Be as alternative as you want, as long as you take actual enforceable responsibility for anything you do that affects other people - such as moving in next door to them. Squatting's illegal, and it's actually a HUGE BURDEN to the people who live in neighborhoods that are filled with abandoned properties. The particular squatters mentioned in that NYT article somebody posted sound like a massive step up from the previous people who squatted in the house, but you'll note that they eventually realized somebody needed to own the house and be responsible for it and pay the back taxes on it. And there's no doubt that the steady stream of drifters coming through the neighborhood constitute a burden and perhaps a danger - and the freegans who set up that household seem to realize THAT, too.

To my mind, there's dumpster-diving and there's dodging legal responsibility for the house/boat/car/etc. that you are making use of as though you owned it. I'm all for the former and irritated as heck with peole who do the latter when they have the ability to create other options for themselves. Live in that house, I applaud it - but you'll need to pay property taxes and assume legal liability for accidents just like all your mainstream neighbors do.
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#26 of 59 Old 07-30-2010, 11:34 AM
 
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In the article it said that their neighbors begged the judge to let them stay because they were a good influence on the neighborhood. So the judge let them say.

Shrug.

And also I don't know if I agree with legal responsibility. If you take actual physical responsibility for something, by taking care of it, why would you need to pay taxes on it? It doesn't make sense to me.

"Stealing" electricity, or water are different I think. If you use the city's services, THEN pay for them. Unless it's wifi or something which is free to all (whether or not you pay the taxes there).
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#27 of 59 Old 07-30-2010, 12:30 PM
 
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Isn't the point that MegaMart doesn't post its castoffs on Freecycle?

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#28 of 59 Old 07-30-2010, 12:38 PM
 
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Like one of the PPs mentioned, I'm wondering if it could be considered illegal or trespassing??? Does anyone have any thoughts?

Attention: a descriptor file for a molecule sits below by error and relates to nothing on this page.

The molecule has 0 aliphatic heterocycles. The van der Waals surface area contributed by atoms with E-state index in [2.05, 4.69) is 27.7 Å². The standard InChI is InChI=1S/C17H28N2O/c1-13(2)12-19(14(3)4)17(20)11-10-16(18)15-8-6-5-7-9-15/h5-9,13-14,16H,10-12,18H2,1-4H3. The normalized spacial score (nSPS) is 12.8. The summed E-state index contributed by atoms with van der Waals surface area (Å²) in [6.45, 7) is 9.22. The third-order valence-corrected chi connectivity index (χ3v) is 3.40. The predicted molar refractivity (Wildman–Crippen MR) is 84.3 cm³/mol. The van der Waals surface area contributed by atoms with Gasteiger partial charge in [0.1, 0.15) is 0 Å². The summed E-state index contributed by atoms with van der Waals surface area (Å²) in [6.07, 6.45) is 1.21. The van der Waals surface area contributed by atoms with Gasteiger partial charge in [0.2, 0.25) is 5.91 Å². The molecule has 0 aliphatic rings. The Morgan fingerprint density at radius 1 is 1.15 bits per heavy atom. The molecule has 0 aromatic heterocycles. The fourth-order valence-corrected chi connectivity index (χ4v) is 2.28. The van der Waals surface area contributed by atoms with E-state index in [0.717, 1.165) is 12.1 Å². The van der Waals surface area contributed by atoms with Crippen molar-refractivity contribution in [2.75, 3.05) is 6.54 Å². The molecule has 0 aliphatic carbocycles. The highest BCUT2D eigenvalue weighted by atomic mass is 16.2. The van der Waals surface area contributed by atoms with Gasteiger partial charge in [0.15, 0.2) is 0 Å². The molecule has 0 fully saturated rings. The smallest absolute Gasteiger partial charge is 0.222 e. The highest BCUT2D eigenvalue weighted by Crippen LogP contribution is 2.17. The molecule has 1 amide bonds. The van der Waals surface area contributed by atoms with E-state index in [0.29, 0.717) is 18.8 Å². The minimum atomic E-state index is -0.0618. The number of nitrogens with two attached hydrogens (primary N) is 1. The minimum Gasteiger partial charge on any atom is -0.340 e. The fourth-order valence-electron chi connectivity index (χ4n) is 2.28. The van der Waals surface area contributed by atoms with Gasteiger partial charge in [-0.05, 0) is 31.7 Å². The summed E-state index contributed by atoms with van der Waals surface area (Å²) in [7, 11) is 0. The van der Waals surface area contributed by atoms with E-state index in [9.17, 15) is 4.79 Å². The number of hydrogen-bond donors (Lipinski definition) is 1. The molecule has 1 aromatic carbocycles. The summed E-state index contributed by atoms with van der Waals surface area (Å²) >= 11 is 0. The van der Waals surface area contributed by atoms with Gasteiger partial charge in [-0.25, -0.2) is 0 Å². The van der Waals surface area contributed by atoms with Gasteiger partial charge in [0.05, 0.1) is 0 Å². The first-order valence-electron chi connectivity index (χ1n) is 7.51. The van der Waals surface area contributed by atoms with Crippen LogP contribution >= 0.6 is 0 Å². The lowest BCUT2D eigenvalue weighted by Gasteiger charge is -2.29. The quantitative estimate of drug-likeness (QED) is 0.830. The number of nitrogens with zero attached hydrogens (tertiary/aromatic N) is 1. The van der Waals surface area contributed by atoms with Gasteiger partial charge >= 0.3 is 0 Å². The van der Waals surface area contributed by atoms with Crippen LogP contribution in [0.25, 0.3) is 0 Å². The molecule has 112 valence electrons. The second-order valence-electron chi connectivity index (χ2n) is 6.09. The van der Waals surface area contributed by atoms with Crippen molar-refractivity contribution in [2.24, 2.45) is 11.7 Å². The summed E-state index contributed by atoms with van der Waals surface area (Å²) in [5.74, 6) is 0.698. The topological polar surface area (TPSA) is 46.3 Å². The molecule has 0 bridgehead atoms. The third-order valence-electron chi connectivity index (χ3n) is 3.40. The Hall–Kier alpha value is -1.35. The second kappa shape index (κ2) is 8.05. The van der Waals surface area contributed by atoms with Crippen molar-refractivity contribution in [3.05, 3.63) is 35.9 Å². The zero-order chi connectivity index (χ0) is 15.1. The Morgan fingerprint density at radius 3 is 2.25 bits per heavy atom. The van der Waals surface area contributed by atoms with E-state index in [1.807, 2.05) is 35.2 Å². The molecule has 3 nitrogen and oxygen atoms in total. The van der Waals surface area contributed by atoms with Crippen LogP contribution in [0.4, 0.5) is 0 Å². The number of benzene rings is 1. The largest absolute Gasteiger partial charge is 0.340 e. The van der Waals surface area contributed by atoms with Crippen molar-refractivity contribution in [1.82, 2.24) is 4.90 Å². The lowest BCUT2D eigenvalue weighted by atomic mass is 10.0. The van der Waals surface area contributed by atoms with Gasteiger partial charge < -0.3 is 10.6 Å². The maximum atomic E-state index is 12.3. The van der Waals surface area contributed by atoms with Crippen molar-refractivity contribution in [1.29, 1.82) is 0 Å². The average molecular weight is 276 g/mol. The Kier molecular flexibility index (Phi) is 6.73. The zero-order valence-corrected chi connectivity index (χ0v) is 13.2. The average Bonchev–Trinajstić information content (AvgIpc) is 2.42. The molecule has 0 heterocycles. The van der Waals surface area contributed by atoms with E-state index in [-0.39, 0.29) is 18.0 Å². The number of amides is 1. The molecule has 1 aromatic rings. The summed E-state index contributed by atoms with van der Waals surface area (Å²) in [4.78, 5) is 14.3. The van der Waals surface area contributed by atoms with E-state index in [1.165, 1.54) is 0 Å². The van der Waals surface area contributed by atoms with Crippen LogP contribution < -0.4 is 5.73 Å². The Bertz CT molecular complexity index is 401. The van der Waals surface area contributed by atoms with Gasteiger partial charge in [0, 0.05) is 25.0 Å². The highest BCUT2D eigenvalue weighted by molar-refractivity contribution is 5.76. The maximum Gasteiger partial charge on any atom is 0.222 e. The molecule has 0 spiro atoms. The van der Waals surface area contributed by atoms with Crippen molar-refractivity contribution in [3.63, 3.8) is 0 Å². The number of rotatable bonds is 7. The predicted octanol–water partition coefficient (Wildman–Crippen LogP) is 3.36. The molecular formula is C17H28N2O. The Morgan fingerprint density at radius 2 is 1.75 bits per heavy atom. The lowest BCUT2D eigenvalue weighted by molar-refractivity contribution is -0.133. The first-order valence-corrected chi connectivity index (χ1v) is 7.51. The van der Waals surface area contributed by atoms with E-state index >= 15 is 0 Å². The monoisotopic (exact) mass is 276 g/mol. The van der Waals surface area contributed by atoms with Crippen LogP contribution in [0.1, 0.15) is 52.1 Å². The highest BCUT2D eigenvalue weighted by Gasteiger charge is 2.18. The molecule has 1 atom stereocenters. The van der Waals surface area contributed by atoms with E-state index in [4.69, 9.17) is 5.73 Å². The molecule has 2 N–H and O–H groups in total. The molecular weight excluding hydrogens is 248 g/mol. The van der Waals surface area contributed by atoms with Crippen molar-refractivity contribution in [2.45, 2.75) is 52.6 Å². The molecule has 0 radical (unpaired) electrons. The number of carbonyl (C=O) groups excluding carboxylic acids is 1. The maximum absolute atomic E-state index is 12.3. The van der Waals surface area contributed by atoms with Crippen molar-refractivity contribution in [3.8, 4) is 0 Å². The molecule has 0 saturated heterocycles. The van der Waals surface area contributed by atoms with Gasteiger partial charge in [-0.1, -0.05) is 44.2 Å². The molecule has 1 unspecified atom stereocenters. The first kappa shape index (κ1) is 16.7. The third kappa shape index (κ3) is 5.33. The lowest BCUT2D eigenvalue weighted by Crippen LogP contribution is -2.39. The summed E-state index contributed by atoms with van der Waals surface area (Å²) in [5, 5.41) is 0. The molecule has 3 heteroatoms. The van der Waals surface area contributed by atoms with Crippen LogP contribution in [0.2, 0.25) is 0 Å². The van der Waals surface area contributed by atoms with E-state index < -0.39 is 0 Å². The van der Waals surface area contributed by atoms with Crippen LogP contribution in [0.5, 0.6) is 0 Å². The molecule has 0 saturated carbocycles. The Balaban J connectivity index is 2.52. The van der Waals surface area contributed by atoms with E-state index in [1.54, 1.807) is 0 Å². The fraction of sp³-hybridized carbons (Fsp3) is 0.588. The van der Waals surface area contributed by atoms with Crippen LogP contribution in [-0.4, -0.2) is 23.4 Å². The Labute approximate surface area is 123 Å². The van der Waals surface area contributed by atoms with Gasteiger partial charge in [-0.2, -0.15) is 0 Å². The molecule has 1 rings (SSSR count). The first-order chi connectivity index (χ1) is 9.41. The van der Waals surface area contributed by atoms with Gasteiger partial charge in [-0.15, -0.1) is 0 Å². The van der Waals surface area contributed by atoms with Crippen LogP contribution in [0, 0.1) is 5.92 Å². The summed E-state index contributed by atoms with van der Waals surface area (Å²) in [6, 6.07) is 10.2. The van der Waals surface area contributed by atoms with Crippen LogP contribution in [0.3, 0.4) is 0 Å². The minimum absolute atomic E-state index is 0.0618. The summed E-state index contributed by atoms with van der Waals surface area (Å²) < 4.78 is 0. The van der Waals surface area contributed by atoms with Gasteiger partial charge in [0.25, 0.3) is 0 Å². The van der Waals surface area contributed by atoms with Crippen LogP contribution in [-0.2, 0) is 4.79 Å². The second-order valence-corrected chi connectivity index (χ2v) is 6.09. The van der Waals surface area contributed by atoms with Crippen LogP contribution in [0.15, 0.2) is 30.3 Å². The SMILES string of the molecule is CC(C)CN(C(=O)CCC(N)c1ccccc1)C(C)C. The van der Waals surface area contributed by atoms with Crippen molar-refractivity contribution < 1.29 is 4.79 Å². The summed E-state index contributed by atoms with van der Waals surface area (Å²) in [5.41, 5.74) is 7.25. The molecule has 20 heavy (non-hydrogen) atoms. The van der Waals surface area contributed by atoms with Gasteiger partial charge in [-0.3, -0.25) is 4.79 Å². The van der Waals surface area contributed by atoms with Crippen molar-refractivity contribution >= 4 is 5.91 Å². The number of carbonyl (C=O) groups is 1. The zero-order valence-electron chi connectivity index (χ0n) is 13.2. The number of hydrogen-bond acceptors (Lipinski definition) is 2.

SIL is a freegan, so she checked into it. Each city/town/county has its own rules. In some places, it's illegal even to take things from the side of the road. In other places, anything's fair game. It's best to check with your local government to find out the laws in your area.

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#29 of 59 Old 07-30-2010, 04:07 PM
 
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What's SWPL?
It's a blog, stands for Stuff White People Like.
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#30 of 59 Old 07-30-2010, 06:22 PM
 
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"And the whole "race and class privilege" argument is beyond me; if you're white and have parents who were middle class, then you have to live a "nice, normal, mainstream" life?"

Be as alternative as you want, as long as you take actual enforceable responsibility for anything you do that affects other people - such as moving in next door to them. Squatting's illegal, and it's actually a HUGE BURDEN to the people who live in neighborhoods that are filled with abandoned properties. The particular squatters mentioned in that NYT article somebody posted sound like a massive step up from the previous people who squatted in the house, but you'll note that they eventually realized somebody needed to own the house and be responsible for it and pay the back taxes on it. And there's no doubt that the steady stream of drifters coming through the neighborhood constitute a burden and perhaps a danger - and the freegans who set up that household seem to realize THAT, too.

To my mind, there's dumpster-diving and there's dodging legal responsibility for the house/boat/car/etc. that you are making use of as though you owned it. I'm all for the former and irritated as heck with peole who do the latter when they have the ability to create other options for themselves. Live in that house, I applaud it - but you'll need to pay property taxes and assume legal liability for accidents just like all your mainstream neighbors do.


I feel it's the responsibility of someone who is able to secure a job and able to secure housing to pay taxes in order to aid those who cannot secure a job and cannot secure housing. That's a notion that many in this country don't agree with--i.e., "what's mine is mine!"
I hate capitalism. I hate that certain people (myself included) have privileges. I hate that the taxes I pay are so often misused. However, if my husband and I decided to quit our jobs and "live off the land" (Whose land? Who are we, Thoreau?), we would be making it easier for ourselves, but not helping anyone else, or even making positive changes for a sorry political state.
I'm all about freecycling and getting by on the cheap. Freegans are casting off materialism, which is fantastic. But what sort of positive changes are they making in our country, overall?

poetry-writing feminist, loving my h and my ju-ju-be
"That rug really tied the room together."